Serving Haiti's children now, rebuilding for their future. Six months after the massive quake

In January 2010, the impoverished Caribbean nation of Haiti was rocked by the worst earthquake to hit the region in 200 years. One of the most devastating natural disasters in living memory, in which more than 200,000 people were killed, while hundreds of thousands of children and their families were left without basic necessities like food, water, sanitation, shelter, medical care and livelihoods. Six months after the quake and despite the significant progress Save the Children and others have made to alleviate children’s suffering, the sheer scale of the destruction is such that rebuilding will take many years. The humanitarian response to the earthquake in Haiti represents the most challenging and complex emergency effort Save the Children has ever undertaken. Over the past six months, and with an outpouring of donor support second only to that Save the Children received following the 2004 South Asia tsunami, the agency has coordinated with Haitian authorities, the international community, local and international organizations and communities to reach an estimated 682,000 children and adults — with lifesaving and life-sustaining assistance. Since the early hours of January 13 families in Port-au-Prince, Léogâne, Jacmel, and surrounding areas have been provided with food, shelter, water, health and nutrition services, sanitation and livelihoods support as well as protection and educational activities for children.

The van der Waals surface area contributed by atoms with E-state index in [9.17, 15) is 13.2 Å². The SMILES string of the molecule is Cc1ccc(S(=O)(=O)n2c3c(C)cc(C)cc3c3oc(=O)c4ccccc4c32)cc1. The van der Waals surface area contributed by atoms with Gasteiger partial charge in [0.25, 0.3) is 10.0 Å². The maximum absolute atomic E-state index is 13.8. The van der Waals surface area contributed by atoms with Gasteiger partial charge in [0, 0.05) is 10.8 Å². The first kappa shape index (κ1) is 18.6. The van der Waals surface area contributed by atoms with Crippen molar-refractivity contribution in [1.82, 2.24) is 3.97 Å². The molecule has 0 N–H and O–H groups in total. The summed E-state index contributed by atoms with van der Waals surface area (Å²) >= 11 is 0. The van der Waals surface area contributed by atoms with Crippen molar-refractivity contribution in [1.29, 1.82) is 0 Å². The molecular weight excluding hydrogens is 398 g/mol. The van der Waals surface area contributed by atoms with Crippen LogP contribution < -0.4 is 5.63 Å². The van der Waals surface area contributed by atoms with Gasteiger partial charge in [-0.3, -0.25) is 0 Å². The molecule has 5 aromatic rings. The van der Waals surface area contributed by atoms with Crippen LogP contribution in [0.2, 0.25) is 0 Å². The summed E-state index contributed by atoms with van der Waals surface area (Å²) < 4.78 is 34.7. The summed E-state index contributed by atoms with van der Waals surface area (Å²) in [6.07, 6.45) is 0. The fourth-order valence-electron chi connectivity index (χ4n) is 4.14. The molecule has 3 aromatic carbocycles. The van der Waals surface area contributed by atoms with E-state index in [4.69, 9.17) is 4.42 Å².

Published 2010-11-25